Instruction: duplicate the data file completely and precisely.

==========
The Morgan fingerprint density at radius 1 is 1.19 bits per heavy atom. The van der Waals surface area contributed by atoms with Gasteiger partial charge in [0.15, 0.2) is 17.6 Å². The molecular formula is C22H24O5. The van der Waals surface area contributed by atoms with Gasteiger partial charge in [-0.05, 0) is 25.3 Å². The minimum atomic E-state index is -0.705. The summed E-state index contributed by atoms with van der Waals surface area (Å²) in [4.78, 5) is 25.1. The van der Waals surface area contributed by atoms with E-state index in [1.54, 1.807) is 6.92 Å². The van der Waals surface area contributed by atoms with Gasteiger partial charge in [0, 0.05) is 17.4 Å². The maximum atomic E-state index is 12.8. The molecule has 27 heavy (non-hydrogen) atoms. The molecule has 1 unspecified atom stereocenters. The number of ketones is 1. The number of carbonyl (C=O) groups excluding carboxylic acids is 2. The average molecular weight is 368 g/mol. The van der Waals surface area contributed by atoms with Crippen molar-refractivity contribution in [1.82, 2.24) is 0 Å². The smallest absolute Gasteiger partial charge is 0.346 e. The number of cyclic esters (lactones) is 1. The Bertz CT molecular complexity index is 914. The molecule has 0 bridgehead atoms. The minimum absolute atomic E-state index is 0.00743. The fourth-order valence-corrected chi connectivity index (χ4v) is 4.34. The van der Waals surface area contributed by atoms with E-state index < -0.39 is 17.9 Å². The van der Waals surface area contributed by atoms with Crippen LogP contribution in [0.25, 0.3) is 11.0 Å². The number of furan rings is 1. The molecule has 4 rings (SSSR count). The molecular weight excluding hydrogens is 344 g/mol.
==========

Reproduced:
The Morgan fingerprint density at radius 1 is 1.19 bits per heavy atom. The van der Waals surface area contributed by atoms with Gasteiger partial charge in [0.15, 0.2) is 17.6 Å². The molecular formula is C22H24O5. The van der Waals surface area contributed by atoms with Gasteiger partial charge in [-0.05, 0) is 25.3 Å². The minimum atomic E-state index is -0.705. The summed E-state index contributed by atoms with van der Waals surface area (Å²) in [4.78, 5) is 25.1. The van der Waals surface area contributed by atoms with E-state index in [1.54, 1.807) is 6.92 Å². The van der Waals surface area contributed by atoms with Gasteiger partial charge in [0, 0.05) is 17.4 Å². The maximum atomic E-state index is 12.8. The molecule has 27 heavy (non-hydrogen) atoms. The molecule has 1 unspecified atom stereocenters. The number of ketones is 1. The number of carbonyl (C=O) groups excluding carboxylic acids is 2. The average molecular weight is 368 g/mol. The van der Waals surface area contributed by atoms with Crippen molar-refractivity contribution in [1.82, 2.24) is 0 Å². The smallest absolute Gasteiger partial charge is 0.346 e. The number of cyclic esters (lactones) is 1. The Bertz CT molecular complexity index is 914. The molecule has 0 bridgehead atoms. The minimum absolute atomic E-state index is 0.00743. The fourth-order valence-corrected chi connectivity index (χ4v) is 4.34. The van der Waals surface area contributed by atoms with E-state index < -0.39 is 17.9 Å². The van der Waals surface area contributed by atoms with Crippen LogP contribution in [0.25, 0.3) is 11.0 Å². The number of furan rings is 1. The molecule has 4 rings (SSSR count). The molecular weight excluding hydrogens is 344 g/mol.